Independently from transport and thermodynamic probes, the gap opening in the electronic structure, related to the formation of a CDW, could be probed using scanning tunneling spectroscopy (STS), since STS provides direct information about the DOS as a function of energy. Therefore, STS would directly corroborate the presence of a fieldinduced gap tied to the formation of a CDW^{17}. We have performed STS experiments on our ZrTe_{5} samples at 0.4 K in fields up to 5 T applied along the crystallographic baxis (Fig. 2e and Supplementary Fig. 6). The measurements did not reveal any features in the density of states that could be attributed to a CDW formation. The DOS at E_{F} remained finite even deep in the quantum limit, consistent with the observed Landau quantization of a 3D Fermi surface in ρ_{xx}(B), S_{xx}(B), and M(B) and finite longitudinal resistivity. The observed band edges (labeled as CB_{1}, CB_{2}, and VB_{1} in Fig. 2e) are consistent with previous experiments on ZrTe_{5}^{34} and remain fixed with respect to each other—a characteristic feature of the lowest LLs of Dirac fermions^{35}.
In addition, we have performed ultrasound propagation and attenuation experiments. Measurements of the soundvelocity probe the system’s elastic modulus, and thus a thermodynamic quantity that is very sensitive to sudden changes in the free energy, such as those caused by a CDW gap opening^{27,28,36}. Ultrasound propagation measurements can provide information about the electron–phonon coupling, a quantity crucial for the formation of a CDW (see “Methods” and Supplementary Note 8 for a detailed discussion). Figure 2f and g shows the variation of the sound velocity Δv_{s}/v_{s} and the sound attenuation Δα of the longitudinal sound modes (propagation along the aaxis and longitudinal polarization vector along the aaxis) as a function of the magnetic field applied along the baxis at 2 K. We find that both Δv_{s}/v_{s} and Δα do not exhibit any anomalies that could indicate a phase transition. Instead, Δv_{s}/v_{s} and Δα consistently reflect the quantum oscillations observed in ρ_{xx}(B), S_{xx}(B), and M(B) that stand for a single Fermi pocket at E_{F} (see also Supplementary Fig. 5 for the transverse mode) It has been pointed out^{37} that for a CDW to emerge in the quantum limit regime above 1.5 T, the strength of the effective electron–electron interaction generated from electron–phonon coupling should be around g_{0} = 537.3 eV/nm. Our analysis of the quantum oscillations in Δv_{s}/v_{s,} however, suggests a much smaller coupling constant g_{0} = 0.015 eV/nm (see “Methods”). Since g_{0} depends quadratically on the electron–phonon coupling, we find that the electron–phononcoupling in ZrTe_{5} is too small by two orders of magnitude for a CDW to appear.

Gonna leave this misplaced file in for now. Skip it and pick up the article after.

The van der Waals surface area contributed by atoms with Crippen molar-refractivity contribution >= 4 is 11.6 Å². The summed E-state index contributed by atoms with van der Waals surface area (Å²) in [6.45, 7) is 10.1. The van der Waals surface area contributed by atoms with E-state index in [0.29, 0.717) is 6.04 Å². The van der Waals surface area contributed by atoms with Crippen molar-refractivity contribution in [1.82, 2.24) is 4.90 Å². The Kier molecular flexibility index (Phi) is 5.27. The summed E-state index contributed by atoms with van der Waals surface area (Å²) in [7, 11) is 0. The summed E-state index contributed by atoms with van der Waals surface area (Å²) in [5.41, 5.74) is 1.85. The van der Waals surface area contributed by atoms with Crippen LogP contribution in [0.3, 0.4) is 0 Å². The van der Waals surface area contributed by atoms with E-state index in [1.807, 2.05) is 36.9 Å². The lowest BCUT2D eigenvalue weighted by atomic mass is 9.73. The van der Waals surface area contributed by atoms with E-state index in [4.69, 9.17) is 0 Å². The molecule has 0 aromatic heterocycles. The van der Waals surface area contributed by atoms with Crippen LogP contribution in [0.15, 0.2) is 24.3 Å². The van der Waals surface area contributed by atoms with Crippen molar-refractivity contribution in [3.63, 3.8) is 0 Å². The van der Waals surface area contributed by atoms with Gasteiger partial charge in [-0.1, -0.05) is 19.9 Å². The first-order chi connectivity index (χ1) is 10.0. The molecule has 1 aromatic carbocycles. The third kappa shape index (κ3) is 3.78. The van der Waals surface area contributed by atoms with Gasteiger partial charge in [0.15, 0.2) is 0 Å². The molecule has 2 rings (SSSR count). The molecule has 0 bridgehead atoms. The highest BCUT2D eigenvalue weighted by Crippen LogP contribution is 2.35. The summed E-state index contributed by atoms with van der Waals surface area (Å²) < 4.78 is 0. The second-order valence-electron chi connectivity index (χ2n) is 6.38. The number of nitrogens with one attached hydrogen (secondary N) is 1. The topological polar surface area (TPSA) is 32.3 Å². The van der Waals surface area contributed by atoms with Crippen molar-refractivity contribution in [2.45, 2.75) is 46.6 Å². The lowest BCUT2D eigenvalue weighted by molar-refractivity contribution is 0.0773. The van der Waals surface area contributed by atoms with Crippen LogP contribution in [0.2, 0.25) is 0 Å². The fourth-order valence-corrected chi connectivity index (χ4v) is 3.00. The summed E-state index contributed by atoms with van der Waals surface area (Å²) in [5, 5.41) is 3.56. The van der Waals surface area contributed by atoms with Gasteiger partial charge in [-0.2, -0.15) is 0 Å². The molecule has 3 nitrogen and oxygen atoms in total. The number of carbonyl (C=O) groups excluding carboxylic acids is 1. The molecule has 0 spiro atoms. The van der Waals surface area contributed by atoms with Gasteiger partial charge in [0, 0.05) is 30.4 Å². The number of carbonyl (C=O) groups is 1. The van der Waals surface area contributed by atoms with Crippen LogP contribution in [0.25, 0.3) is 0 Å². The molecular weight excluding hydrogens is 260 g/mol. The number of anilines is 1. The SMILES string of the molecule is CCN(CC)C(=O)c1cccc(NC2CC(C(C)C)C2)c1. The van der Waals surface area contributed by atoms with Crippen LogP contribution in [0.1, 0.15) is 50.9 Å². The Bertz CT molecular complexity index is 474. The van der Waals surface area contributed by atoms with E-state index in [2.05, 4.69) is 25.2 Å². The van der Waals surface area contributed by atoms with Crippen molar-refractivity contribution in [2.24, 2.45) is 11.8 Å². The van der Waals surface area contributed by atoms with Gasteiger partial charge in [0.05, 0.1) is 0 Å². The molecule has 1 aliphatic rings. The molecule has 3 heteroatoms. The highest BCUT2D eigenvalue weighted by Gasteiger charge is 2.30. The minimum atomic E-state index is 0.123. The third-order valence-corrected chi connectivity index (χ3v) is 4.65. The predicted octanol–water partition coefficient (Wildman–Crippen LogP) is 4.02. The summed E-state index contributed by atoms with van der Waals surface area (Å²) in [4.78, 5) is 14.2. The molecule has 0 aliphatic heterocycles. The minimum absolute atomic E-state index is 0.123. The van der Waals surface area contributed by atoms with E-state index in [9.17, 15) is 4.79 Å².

A fieldinduced phase transition into a CDW ground state is expected to lead to a modification of the crystal structure due to the new emerging charge modulation. To check if this is the case in ZrTe_{5} we have performed Xray diffraction measurements at zero field and in the quantum limit at 2 K. The formation of a CDW is expected to lead to the emergence of satellite superstructure peaks in the Xray spectra with corresponding kvectors of G_{z} = 2k_{F,b} adjacent to the main Bragg reflections^{17}. The results of Qscans along the bdirection of the crystal in the vicinity of the (010)Bragg peak with the field aligned along the baxis are shown in Fig. 3a. We find that the (010) Bragg peak does not change up to 2 T, and—most importantly—does not show any emerging satellite reflections^{26}. The XRay experiments indicate that the zerofield crystal structure of ZrTe_{5}^{38} is maintained in finite fields up to the quantum limit.
This result is confirmed by the magnetic fielddependent Raman spectroscopy measured at 2 K. The formation of CDW would cause additional peaks^{17,39} to appear in the Raman spectra of ZrTe_{5}^{40,41}. However, apart from small changes in the amplitude of the vibration modes, the Raman spectra do not change upon application of magnetic fields up to 9 T (Fig. 3b). In particular, the existing phonon modes do not show the change in Raman shift and no new spectral features appear that could be related to absorption by the Raman active CDW amplitude mode.
Our experimental investigations indicate that the state underlying the emergence of Hall plateaus in the quantum limit of ZrTe_{5} is in fact gapless and exhibits the behavior of a Fermi sea of a Landauquantized 3D Dirac semimetal.
Theoretical results